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The head of the conservative, free market=oriented and corporate-sponsored American Legislative Exchange Council was in Salt Lake City on Thursday to meet with Utah Gov. Gary Herbert and legislators in a little-publicized gathering in the Capitol complex.
But first, ALEC CEO Lisa Nelson stopped by the University of Utah to talk to students about innovation in government.
"We believe that we are a 2015 world living in a 1950s government," Nelson said at the U.'s Hinckley Institute of Politics. "It's our focus and purpose in the next two years to inject innovation into legislation."
As an example, she pointed to the debate underway in the Utah Legislature about raising more revenue for roads.
"Okay, you're debating a gas tax, but half the people in Utah might be driving electric cars in a few years," she said. "Why are we talking about gas tax when we're also talking about new, innovative solutions around transportation and driving?"
Still, she praised Utah for its efforts to stimulate innovation in policy and the economy, noting it is at the top of the list of ALEC's annual index, "Rich States, Poor States."
"Utah has been No. 1 in our books for seven years straight, and that's something we want to recognize, we want to hail."
A spokesman for the governor said Herbert spoke briefly at the gathering with Nelson and lawmakers and then left for another appointment.
ALEC is controversial, with critics saying it is a secretive organization in which business interests pay large membership fees to sit with mostly conservative lawmakers and craft model legislation for introduction in statehouses around the country.
The Alliance For A Better Utah and others issued a report in 2012 identifying 17 bills that were in many cases taken verbatim from the ALEC model legislation on topics and relying on ALEC ideas or principles. These groups contend the organization is bent on eroding public education, undermining organized labor and putting corporate interests ahead of public interests.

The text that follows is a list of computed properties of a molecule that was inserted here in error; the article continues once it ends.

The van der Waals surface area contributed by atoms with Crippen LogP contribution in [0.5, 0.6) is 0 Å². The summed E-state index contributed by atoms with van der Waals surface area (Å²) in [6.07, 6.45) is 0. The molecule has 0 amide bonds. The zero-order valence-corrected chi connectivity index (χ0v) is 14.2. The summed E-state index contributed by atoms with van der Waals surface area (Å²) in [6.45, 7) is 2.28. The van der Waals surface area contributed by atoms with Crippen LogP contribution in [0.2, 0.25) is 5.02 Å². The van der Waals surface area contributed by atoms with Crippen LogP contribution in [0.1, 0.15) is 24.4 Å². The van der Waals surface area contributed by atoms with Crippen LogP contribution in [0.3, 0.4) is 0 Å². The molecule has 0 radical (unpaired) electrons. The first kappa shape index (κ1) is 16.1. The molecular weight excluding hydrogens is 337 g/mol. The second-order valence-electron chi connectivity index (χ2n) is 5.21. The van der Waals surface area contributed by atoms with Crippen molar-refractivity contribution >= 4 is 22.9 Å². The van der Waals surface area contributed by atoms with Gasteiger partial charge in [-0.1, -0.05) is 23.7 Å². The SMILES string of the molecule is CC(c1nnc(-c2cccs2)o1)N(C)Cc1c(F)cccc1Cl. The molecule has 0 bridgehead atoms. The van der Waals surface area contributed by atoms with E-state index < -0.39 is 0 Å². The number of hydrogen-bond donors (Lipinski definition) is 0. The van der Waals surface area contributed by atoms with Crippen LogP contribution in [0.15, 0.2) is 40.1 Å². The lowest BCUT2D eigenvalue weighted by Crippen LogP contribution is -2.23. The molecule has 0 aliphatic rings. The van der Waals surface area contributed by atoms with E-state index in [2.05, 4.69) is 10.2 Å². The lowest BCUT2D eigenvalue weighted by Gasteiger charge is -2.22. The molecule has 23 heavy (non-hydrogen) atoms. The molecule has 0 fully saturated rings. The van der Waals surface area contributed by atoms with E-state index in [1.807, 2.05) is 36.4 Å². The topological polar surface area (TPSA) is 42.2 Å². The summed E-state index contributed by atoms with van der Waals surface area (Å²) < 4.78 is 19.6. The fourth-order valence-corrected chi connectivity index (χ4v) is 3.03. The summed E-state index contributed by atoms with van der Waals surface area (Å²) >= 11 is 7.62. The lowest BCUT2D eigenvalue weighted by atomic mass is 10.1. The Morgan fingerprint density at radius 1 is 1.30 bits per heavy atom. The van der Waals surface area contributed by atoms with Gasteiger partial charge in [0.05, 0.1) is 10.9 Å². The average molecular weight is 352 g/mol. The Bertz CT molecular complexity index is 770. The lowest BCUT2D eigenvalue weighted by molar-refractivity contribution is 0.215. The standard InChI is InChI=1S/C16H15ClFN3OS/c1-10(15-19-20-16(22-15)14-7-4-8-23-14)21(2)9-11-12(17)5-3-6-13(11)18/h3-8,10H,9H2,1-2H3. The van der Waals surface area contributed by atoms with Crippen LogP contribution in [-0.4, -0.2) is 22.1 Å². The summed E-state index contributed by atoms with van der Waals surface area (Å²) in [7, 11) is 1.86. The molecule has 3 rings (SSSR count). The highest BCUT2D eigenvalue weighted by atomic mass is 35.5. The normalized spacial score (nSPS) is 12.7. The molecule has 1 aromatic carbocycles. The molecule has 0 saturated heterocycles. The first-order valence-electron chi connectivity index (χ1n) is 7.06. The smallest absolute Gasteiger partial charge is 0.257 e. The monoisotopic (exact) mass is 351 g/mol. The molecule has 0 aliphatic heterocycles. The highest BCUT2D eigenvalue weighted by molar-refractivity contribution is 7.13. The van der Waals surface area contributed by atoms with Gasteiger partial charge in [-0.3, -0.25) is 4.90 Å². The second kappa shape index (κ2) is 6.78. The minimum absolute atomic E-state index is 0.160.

Nelson's presentation to students didn't press such an agenda.
She and Hinckely Institute director Kirk Jowers discussed a few pieces of innovative legislation Utah lawmakers are working on this year, including the "Right to Try" bill that would allow terminally ill patients to use experimental drugs; a milestone compromise on antidiscrimination between the LGBT community and LDS Church leaders; and a plan to reform the criminal-justice system with reduced sentences and better treatment for drug offenders.
Nelson encouraged students to get involved in public policy, pointing to the extremely low voter turnout among the millennial generation.
"Our view is that if you don't trust your government, you're going to be disenfranchised, you're going to be disenchanted, you're going to feel frustrated at decisions that are made," she said. "So what we're really focusing on building those blocks at ALEC between the legislators and the American people."
She also dismissed criticisms that too much money is spent on politics in the United States. She cited last year's Federal Election Commission statistics that say in 2014 lobbyists spent $2.87 billion advocating for policies, compared with the $6 billion Americans spent on potato chips.
"Twice as much was spent on potato chips than on determining who the leader of the free world would be. I would argue that there's not enough money in politics if this is the case."
Nelson, former spokeswoman for one-time House Speaker Newt Gingrich and a veteran of government affairs for big corporations, especially encouraged women to become active in politics and government.
"More women today hold elected office than at any other point in U.S. history," she said. "That's exciting to see."